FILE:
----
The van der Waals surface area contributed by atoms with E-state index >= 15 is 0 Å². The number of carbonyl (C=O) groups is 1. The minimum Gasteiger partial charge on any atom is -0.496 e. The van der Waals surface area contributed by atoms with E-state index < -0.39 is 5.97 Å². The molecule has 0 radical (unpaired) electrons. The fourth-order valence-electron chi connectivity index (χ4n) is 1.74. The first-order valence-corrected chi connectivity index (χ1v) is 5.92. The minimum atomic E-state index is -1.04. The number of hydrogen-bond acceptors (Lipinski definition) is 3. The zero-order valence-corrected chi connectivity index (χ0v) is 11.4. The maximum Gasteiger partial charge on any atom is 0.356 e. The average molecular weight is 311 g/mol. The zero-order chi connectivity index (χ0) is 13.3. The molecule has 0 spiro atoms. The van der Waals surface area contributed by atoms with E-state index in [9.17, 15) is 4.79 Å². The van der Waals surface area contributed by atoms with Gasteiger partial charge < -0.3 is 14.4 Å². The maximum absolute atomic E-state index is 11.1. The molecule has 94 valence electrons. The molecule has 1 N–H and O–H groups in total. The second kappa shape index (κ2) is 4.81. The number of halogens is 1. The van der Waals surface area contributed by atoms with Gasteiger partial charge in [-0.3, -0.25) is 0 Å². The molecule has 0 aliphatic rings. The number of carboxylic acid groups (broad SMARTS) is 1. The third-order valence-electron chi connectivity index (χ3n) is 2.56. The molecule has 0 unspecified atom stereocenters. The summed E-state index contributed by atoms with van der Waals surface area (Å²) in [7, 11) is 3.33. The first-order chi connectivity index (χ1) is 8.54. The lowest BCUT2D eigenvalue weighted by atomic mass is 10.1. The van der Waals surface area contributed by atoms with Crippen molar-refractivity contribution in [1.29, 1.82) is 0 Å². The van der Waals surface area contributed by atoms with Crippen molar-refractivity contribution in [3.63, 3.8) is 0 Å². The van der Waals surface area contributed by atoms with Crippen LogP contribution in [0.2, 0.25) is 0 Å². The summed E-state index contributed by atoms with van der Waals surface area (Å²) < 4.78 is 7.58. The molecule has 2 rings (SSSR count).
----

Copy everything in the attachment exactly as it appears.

The van der Waals surface area contributed by atoms with E-state index >= 15 is 0 Å². The number of carbonyl (C=O) groups is 1. The minimum Gasteiger partial charge on any atom is -0.496 e. The van der Waals surface area contributed by atoms with E-state index < -0.39 is 5.97 Å². The molecule has 0 radical (unpaired) electrons. The fourth-order valence-electron chi connectivity index (χ4n) is 1.74. The first-order valence-corrected chi connectivity index (χ1v) is 5.92. The minimum atomic E-state index is -1.04. The number of hydrogen-bond acceptors (Lipinski definition) is 3. The zero-order valence-corrected chi connectivity index (χ0v) is 11.4. The maximum Gasteiger partial charge on any atom is 0.356 e. The average molecular weight is 311 g/mol. The zero-order chi connectivity index (χ0) is 13.3. The molecule has 0 spiro atoms. The van der Waals surface area contributed by atoms with E-state index in [9.17, 15) is 4.79 Å². The van der Waals surface area contributed by atoms with Gasteiger partial charge < -0.3 is 14.4 Å². The maximum absolute atomic E-state index is 11.1. The molecule has 94 valence electrons. The molecule has 1 N–H and O–H groups in total. The second kappa shape index (κ2) is 4.81. The number of halogens is 1. The van der Waals surface area contributed by atoms with Gasteiger partial charge in [-0.3, -0.25) is 0 Å². The molecule has 0 aliphatic rings. The number of carboxylic acid groups (broad SMARTS) is 1. The third-order valence-electron chi connectivity index (χ3n) is 2.56. The molecule has 0 unspecified atom stereocenters. The summed E-state index contributed by atoms with van der Waals surface area (Å²) in [7, 11) is 3.33. The first-order chi connectivity index (χ1) is 8.54. The lowest BCUT2D eigenvalue weighted by atomic mass is 10.1. The van der Waals surface area contributed by atoms with Crippen molar-refractivity contribution in [1.29, 1.82) is 0 Å². The van der Waals surface area contributed by atoms with Crippen molar-refractivity contribution in [3.63, 3.8) is 0 Å². The van der Waals surface area contributed by atoms with Crippen LogP contribution in [0.2, 0.25) is 0 Å². The summed E-state index contributed by atoms with van der Waals surface area (Å²) < 4.78 is 7.58. The molecule has 2 rings (SSSR count).